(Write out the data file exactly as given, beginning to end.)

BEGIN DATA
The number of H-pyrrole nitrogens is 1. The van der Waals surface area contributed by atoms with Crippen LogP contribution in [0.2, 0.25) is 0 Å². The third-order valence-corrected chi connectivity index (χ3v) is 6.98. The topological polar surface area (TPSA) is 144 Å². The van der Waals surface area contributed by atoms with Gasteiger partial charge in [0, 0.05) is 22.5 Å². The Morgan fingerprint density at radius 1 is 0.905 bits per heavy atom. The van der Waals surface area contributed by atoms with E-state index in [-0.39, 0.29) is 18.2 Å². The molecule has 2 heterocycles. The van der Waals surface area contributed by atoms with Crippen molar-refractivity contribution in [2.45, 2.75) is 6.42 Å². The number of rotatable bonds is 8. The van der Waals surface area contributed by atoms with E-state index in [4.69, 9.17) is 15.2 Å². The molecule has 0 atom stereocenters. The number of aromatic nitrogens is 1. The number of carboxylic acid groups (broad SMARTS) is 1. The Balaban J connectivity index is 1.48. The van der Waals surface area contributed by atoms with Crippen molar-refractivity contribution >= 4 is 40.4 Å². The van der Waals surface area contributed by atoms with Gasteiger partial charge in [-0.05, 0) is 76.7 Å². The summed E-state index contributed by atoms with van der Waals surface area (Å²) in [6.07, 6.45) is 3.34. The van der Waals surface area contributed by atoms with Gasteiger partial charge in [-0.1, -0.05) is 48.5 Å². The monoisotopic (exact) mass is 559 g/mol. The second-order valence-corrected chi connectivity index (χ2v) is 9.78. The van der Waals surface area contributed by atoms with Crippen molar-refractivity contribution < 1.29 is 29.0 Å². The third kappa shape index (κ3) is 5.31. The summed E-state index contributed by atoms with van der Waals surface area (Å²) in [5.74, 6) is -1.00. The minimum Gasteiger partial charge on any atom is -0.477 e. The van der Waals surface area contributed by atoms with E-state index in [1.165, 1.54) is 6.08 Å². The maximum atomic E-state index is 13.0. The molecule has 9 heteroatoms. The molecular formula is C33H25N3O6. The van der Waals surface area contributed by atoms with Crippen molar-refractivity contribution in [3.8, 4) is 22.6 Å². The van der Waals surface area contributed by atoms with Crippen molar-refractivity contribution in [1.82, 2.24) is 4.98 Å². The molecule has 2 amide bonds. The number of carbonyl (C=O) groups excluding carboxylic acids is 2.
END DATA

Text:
The number of H-pyrrole nitrogens is 1. The van der Waals surface area contributed by atoms with Crippen LogP contribution in [0.2, 0.25) is 0 Å². The third-order valence-corrected chi connectivity index (χ3v) is 6.98. The topological polar surface area (TPSA) is 144 Å². The van der Waals surface area contributed by atoms with Gasteiger partial charge in [0, 0.05) is 22.5 Å². The Morgan fingerprint density at radius 1 is 0.905 bits per heavy atom. The van der Waals surface area contributed by atoms with E-state index in [-0.39, 0.29) is 18.2 Å². The molecule has 2 heterocycles. The van der Waals surface area contributed by atoms with Crippen molar-refractivity contribution in [2.45, 2.75) is 6.42 Å². The number of rotatable bonds is 8. The van der Waals surface area contributed by atoms with E-state index in [4.69, 9.17) is 15.2 Å². The molecule has 0 atom stereocenters. The number of aromatic nitrogens is 1. The number of carboxylic acid groups (broad SMARTS) is 1. The Balaban J connectivity index is 1.48. The van der Waals surface area contributed by atoms with Crippen molar-refractivity contribution >= 4 is 40.4 Å². The van der Waals surface area contributed by atoms with Gasteiger partial charge in [-0.05, 0) is 76.7 Å². The summed E-state index contributed by atoms with van der Waals surface area (Å²) in [6.07, 6.45) is 3.34. The van der Waals surface area contributed by atoms with Gasteiger partial charge in [-0.1, -0.05) is 48.5 Å². The monoisotopic (exact) mass is 559 g/mol. The second-order valence-corrected chi connectivity index (χ2v) is 9.78. The van der Waals surface area contributed by atoms with Crippen molar-refractivity contribution < 1.29 is 29.0 Å². The third kappa shape index (κ3) is 5.31. The summed E-state index contributed by atoms with van der Waals surface area (Å²) in [5.74, 6) is -1.00. The minimum Gasteiger partial charge on any atom is -0.477 e. The van der Waals surface area contributed by atoms with E-state index in [1.165, 1.54) is 6.08 Å². The maximum atomic E-state index is 13.0. The molecule has 9 heteroatoms. The molecular formula is C33H25N3O6. The van der Waals surface area contributed by atoms with Crippen molar-refractivity contribution in [3.8, 4) is 22.6 Å². The van der Waals surface area contributed by atoms with Crippen molar-refractivity contribution in [1.82, 2.24) is 4.98 Å². The molecule has 2 amide bonds. The number of carbonyl (C=O) groups excluding carboxylic acids is 2.